Writing has been absurdly difficult lately. I find myself wrestling with many thoughts and struggling with ways to self-communicate them. Like most people, the situation we are in has had a tremendous effect on my mental well-being. I have not been okay. The first few days of lockdown I would wake up in the middle of the night sweating from anxiety, have panic attacks on the mornings of the days I planned on doing a grocery run, sleep all day from my inability to do anything and lie awake all night thinking about the worst case scenarios. But… Today is a good day. Today marks exactly 14 days since I’ve returned to work; that is twenty thousand one hundred and sixty minutes of being okay. I was not okay in every single minute but I have made it through them all to be okay in this very moment.
When I received my work permit 3 weeks ago I was as grateful as I was terrified. I kept thinking about 2 years ago when I had bronchitis and how it took me 3 doctor’s visits in 5 months to clear my lungs. How on Earth was I going to survive catching this virus? Where would I catch it; in the taxi on my way to work, or in the office kitchen while making tea or on site doing a site survey? How would I pay for the medical expenses? How much would it even cost? How would I get to the hospital when I suddenly have difficulty breathing? How would my funeral processions go? Would I be buried or cremated? Should I write down all the details for my family to find? Is it considered a will or a suicide note when I’m the one who can’t stop thinking myself dead?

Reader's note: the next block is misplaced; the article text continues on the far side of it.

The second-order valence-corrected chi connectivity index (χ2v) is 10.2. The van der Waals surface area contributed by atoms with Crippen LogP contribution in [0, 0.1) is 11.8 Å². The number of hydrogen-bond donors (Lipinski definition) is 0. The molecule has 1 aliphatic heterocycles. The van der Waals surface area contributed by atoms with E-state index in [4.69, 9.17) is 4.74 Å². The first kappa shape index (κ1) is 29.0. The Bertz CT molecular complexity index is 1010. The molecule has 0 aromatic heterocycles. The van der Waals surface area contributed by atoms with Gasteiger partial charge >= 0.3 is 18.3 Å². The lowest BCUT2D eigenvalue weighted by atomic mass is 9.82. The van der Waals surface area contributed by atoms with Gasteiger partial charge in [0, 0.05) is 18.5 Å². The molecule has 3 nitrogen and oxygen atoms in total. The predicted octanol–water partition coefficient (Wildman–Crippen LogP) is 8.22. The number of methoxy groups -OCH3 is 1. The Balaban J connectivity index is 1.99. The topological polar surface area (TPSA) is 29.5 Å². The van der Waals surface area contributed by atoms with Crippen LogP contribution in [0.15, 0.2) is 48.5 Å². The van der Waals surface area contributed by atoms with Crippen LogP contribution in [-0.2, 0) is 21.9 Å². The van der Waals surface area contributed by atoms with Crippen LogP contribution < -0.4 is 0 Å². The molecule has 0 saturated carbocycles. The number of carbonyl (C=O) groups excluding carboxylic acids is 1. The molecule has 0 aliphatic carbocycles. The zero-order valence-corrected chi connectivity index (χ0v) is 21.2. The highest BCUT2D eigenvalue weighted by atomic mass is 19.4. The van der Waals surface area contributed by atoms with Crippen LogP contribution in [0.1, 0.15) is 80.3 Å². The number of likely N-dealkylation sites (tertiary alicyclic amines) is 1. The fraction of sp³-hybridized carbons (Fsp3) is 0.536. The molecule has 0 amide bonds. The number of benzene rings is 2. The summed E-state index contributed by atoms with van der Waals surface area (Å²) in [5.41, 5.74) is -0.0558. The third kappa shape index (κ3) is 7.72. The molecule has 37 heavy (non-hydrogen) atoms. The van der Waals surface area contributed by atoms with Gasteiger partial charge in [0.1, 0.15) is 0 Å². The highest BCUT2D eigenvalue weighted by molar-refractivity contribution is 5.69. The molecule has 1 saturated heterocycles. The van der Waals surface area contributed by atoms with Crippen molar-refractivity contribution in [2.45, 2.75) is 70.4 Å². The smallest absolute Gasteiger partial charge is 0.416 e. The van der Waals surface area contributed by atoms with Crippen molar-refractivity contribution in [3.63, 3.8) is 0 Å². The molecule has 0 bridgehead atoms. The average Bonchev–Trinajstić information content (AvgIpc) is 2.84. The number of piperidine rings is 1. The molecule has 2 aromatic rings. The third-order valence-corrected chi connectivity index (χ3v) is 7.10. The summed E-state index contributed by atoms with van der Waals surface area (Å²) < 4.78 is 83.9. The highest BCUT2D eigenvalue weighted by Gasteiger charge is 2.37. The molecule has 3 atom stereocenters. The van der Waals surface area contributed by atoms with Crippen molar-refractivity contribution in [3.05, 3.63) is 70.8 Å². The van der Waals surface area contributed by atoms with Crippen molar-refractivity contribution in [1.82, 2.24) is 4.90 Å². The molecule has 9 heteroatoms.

The last time I felt as anxious as this was in varsity, where a multitude of worries had me seeking smiles at the bottom of bottles. This time though I couldn’t just walk into PnP and get another 750ml bottle of communion juice to help quiet all the voices. So I learnt to ration my portions and that meant I could never truly feel numb. I had to feel it all and summon all the strength I could to rebut every brain cell that made me believe I would succumb. I had to be like Peter who although began to sink, had just enough faith to believe he could actually walk on water. So despite sometimes still sinking in anxiety and paralysing fear, I know now that it is not always the smiles hiding at the bottom of bottles I need. Sometimes it is just one minute of being okay to remind me that I am strong and brave enough to feel it all and still survive.